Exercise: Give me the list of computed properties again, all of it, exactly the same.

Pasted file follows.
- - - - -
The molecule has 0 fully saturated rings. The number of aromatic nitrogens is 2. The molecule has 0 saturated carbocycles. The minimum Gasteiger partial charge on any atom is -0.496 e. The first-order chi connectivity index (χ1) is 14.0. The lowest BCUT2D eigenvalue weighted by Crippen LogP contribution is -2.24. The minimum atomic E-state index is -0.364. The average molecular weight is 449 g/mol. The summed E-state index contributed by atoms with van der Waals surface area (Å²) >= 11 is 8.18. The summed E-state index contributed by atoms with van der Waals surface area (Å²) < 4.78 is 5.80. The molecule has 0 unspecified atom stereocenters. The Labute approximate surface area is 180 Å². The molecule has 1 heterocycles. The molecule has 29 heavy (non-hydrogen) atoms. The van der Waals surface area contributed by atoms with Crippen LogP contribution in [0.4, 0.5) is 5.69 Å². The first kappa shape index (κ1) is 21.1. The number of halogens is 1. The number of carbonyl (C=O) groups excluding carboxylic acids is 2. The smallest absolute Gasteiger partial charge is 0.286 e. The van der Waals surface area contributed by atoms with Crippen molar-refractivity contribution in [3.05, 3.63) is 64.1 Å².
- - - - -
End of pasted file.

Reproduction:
The molecule has 0 fully saturated rings. The number of aromatic nitrogens is 2. The molecule has 0 saturated carbocycles. The minimum Gasteiger partial charge on any atom is -0.496 e. The first-order chi connectivity index (χ1) is 14.0. The lowest BCUT2D eigenvalue weighted by Crippen LogP contribution is -2.24. The minimum atomic E-state index is -0.364. The average molecular weight is 449 g/mol. The summed E-state index contributed by atoms with van der Waals surface area (Å²) >= 11 is 8.18. The summed E-state index contributed by atoms with van der Waals surface area (Å²) < 4.78 is 5.80. The molecule has 0 unspecified atom stereocenters. The Labute approximate surface area is 180 Å². The molecule has 1 heterocycles. The molecule has 29 heavy (non-hydrogen) atoms. The van der Waals surface area contributed by atoms with Crippen LogP contribution in [0.4, 0.5) is 5.69 Å². The first kappa shape index (κ1) is 21.1. The number of halogens is 1. The number of carbonyl (C=O) groups excluding carboxylic acids is 2. The smallest absolute Gasteiger partial charge is 0.286 e. The van der Waals surface area contributed by atoms with Crippen molar-refractivity contribution in [3.05, 3.63) is 64.1 Å².